But every year, when the quiet buzz of festivity rolls around, we pack our suitcases with ribboned boxes of sweets and take off to a little coffee plantation 150 miles away. We make the 8 hour drive, someone (usually me) pulling out their camera and stopping to capture the foggy state highway every 2 minutes, mother complaining the whole time. We crunch on honey toast and family gossip, turn the stereo up and the windows down and watch tech parks turn into windmills in lush green fields.

When we finally reach, the house welcomes us with open arms and a tray of lime juice. Muddy shoes are thrown under a bench, tired bodies collapse into couches, the place is soon filled with warmth and laughter and twinkle-eyed baby cousins.

It is the only time I sit down at a dinner table and have a meal surrounded by my whole family, gravy bowls being passed around, uncle-who-lives-abroad screaming for a fork. The next two days turn all of us into religious South Indians preparing for the biggest festival of the year. We thread jasmine flowers into garlands, wash and clean banana leaves, stir big pots of payasam, light clay diyas to place on our doorstep and stain our hands with rangoli powder. The men sneak in a card game or two while the children play badminton in the drying yard, eyeing the large cardboard boxes filled to the brim with crackers.

When the light outside dims, we put on our brand new kurtas and finely embroidered salwars and come together in the midst of ringing bells, whispered mantras and burning incense sticks. A large plate of sweets is passed around, breaking all our dinnertime rules.

The cardboard boxes are finally ripped open and we watch the sky explode into blue and red sparks. My favorite part isn’t the firecrackers, though. It is watching the lines of worry disappear from faces brightly lit by a sea of sparklers, waves of happiness washing over all of us.

With every passing year, diwali holidays were replaced by tests to study for and work projects to hand in. Our band of tradition-keepers grew smaller. This year will be my first diwali away from home, with Netflix and cheese nachos and no sweets. But I promise you one thing: I will wear my new silk salwar, light a set of diyas for my doorstep and watch out for blue and red sparks in the sky.

A former tradition-keeper


It’s a sunny afternoon, we’re done for the day, eager to head home to the ice-cream in our freezer – and that’s when we see you. An image flashes before my eyes, one that I haven’t seen in years: the bright-eyed little girl with plaits in ribbons, white blouse neatly tucked into her checked skirt, hoaxing me into a tree-to-tree game. So we call out your name, fingers crossed that you might turn, and in that split second that a million strings of fate untangle, you look up and stare us straight in the eye.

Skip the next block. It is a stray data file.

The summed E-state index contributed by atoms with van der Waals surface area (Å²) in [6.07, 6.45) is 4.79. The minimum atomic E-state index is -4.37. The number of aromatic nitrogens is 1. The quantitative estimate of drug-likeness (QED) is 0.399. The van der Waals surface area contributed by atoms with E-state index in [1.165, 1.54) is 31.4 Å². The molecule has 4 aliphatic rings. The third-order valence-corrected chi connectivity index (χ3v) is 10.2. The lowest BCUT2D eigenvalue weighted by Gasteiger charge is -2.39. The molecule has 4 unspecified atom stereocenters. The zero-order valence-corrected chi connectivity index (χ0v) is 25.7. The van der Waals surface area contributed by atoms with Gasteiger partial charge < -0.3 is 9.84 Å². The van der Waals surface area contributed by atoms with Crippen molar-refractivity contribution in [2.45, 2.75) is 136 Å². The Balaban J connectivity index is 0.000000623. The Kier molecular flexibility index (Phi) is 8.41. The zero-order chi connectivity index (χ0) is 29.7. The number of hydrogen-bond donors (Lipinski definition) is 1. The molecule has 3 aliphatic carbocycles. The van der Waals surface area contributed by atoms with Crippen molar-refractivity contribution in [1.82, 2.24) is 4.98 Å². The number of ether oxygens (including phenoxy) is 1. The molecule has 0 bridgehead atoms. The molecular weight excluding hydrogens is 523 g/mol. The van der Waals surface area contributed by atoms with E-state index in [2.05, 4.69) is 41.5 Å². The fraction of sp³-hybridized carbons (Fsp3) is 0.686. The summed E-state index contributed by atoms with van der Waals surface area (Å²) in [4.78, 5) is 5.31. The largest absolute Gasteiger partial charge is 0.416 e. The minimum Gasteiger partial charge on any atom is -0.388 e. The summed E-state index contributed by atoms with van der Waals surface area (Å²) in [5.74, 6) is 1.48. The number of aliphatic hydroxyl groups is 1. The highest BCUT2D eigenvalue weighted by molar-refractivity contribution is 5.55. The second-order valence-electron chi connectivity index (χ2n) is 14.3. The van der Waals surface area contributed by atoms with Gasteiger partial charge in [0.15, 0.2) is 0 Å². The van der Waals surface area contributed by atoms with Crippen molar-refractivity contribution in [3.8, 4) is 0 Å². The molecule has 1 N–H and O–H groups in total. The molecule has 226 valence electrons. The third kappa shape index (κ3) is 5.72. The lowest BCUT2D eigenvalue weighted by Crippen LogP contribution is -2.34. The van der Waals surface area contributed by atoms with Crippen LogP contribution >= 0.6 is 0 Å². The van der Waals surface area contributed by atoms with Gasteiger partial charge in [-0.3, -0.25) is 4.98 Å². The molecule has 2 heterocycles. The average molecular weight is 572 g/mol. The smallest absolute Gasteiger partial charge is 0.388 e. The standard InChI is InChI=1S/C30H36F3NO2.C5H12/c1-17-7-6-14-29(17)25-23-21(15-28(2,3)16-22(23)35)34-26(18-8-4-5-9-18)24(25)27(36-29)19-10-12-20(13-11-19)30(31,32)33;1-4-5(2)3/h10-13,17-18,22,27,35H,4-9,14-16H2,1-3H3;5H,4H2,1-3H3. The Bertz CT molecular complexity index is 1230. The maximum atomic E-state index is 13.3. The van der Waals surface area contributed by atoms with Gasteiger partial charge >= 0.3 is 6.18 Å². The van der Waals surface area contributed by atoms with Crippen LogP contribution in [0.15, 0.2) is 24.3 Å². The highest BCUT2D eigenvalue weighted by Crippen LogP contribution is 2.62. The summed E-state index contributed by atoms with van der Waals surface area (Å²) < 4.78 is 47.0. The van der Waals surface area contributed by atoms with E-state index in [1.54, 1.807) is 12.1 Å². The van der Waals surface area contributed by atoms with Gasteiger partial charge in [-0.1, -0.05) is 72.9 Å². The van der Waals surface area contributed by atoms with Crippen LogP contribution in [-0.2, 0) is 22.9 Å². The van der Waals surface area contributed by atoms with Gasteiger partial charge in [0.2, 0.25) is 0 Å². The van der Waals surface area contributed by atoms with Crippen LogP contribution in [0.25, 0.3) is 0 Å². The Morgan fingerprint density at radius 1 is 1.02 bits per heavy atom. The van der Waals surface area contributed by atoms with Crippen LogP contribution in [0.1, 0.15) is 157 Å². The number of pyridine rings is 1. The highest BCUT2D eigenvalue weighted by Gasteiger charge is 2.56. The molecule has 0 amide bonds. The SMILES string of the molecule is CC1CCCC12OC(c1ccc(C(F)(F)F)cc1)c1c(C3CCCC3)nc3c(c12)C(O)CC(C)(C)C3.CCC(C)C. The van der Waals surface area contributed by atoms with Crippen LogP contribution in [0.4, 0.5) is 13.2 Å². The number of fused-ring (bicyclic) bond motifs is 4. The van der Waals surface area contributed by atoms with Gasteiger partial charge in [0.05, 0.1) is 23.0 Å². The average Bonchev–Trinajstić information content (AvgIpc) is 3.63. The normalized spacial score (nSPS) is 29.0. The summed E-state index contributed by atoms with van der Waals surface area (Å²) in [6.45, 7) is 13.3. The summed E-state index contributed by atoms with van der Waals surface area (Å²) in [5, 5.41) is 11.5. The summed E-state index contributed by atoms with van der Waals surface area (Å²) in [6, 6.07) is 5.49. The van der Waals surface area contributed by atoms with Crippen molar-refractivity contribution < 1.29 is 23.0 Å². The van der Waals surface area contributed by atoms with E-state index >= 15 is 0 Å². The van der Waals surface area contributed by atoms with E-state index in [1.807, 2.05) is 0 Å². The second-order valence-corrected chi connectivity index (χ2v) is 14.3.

But no, I don’t believe in magic.

So what was it like, finding you after a decade of switched schools and lost phone numbers? It was as easy as hopping on a bus, getting off an hour later and finding ourselves at an open mic: packed with a creatively starved audience, the careless strumming of a guitar, dozens of fairy lights and the nervous munching of our loaded fries. I felt the butterflies escape as the flutter of poetry filled the quiet of a late evening sky. I wouldn’t want my first open mic attempt to be with anybody else.

But no, I don’t believe in magic.

You call me up one afternoon, tell me you’re being spontaneous and surely, a visit is in order. I find you at my doorstep in a few hours and as the night wears on, we bump into some grand adventures with unplanned sleepovers and planned gatorade. And as we spend all morning walking around town, finding insipid coffee and aesthetic brick walls for the polaroids we keep in our wallets, I feel the comfort of home wash over me, knowing I needed my monthly dose of happiness.

But no, I don’t believe in magic.

As you get ready to leave, we trace our stories backwards and plot connections worthy of constellations. You open the package I’ve left you and tell me that this particular book of poetry has been unduly stubborn about falling into your hands. I tell you that’s because it’s been waiting for you, one spontaneous bus ride away. My fingertips tingle as I type this, and yes,

I start to believe in magic.

Salty Fingers

Our shoes splattered half-formed puddles, stray droplets striking the tips of our noses. Jumpy footsteps and eager laughter rang through the verdant canopy above us; the footpath our ramp, auburn car beams our spotlight.

We cradled a box of fries in our arms; crisp, yellow and finely salted. We nibbled on them, one at a time.

Hands full, hearts hungry, the buzz of our combined laughter filled our ears. We sang at the top of our lungs, only the trees bore witness; leaves rustling furiously, in tune.

The air was rich with the scent of pinecones and wet grass; it was filled with strings and confetti and the sheer childlike joy of our conversation.

Eyes wide and innocent, all 32 teeth exposed, we skipped up the stairs, arm in arm, licking the salty bits off our fingertips.